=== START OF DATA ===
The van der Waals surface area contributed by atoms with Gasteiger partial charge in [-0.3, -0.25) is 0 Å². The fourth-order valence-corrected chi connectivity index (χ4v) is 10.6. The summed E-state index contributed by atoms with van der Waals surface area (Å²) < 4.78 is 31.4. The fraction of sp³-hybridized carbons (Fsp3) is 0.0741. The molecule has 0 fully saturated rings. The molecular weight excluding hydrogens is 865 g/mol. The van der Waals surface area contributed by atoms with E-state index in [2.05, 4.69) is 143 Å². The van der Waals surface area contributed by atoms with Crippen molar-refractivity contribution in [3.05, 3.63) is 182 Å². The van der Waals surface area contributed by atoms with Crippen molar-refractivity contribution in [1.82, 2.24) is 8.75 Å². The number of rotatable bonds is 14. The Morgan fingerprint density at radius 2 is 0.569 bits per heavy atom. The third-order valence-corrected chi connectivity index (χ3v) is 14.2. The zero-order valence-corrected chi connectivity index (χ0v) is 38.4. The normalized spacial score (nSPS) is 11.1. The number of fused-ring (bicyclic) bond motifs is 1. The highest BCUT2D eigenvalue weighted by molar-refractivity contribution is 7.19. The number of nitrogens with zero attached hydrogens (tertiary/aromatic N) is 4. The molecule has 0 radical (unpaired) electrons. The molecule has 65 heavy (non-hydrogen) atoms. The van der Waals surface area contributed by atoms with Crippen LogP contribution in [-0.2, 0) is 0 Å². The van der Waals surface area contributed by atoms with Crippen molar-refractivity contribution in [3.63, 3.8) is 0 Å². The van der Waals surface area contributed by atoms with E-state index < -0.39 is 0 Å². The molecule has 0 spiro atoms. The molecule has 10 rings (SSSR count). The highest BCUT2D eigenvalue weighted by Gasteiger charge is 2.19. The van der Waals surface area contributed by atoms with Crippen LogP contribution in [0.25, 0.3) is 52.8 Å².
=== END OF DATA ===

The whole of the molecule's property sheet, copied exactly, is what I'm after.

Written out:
The van der Waals surface area contributed by atoms with Gasteiger partial charge in [-0.3, -0.25) is 0 Å². The fourth-order valence-corrected chi connectivity index (χ4v) is 10.6. The summed E-state index contributed by atoms with van der Waals surface area (Å²) < 4.78 is 31.4. The fraction of sp³-hybridized carbons (Fsp3) is 0.0741. The molecule has 0 fully saturated rings. The molecular weight excluding hydrogens is 865 g/mol. The van der Waals surface area contributed by atoms with E-state index in [2.05, 4.69) is 143 Å². The van der Waals surface area contributed by atoms with Crippen molar-refractivity contribution in [3.05, 3.63) is 182 Å². The van der Waals surface area contributed by atoms with Crippen molar-refractivity contribution in [1.82, 2.24) is 8.75 Å². The number of rotatable bonds is 14. The Morgan fingerprint density at radius 2 is 0.569 bits per heavy atom. The third-order valence-corrected chi connectivity index (χ3v) is 14.2. The zero-order valence-corrected chi connectivity index (χ0v) is 38.4. The normalized spacial score (nSPS) is 11.1. The number of fused-ring (bicyclic) bond motifs is 1. The highest BCUT2D eigenvalue weighted by molar-refractivity contribution is 7.19. The number of nitrogens with zero attached hydrogens (tertiary/aromatic N) is 4. The molecule has 0 radical (unpaired) electrons. The molecule has 65 heavy (non-hydrogen) atoms. The van der Waals surface area contributed by atoms with Crippen LogP contribution in [-0.2, 0) is 0 Å². The van der Waals surface area contributed by atoms with Crippen molar-refractivity contribution in [3.63, 3.8) is 0 Å². The van der Waals surface area contributed by atoms with E-state index < -0.39 is 0 Å². The molecule has 0 spiro atoms. The molecule has 10 rings (SSSR count). The highest BCUT2D eigenvalue weighted by Gasteiger charge is 2.19. The van der Waals surface area contributed by atoms with Crippen LogP contribution in [0.25, 0.3) is 52.8 Å².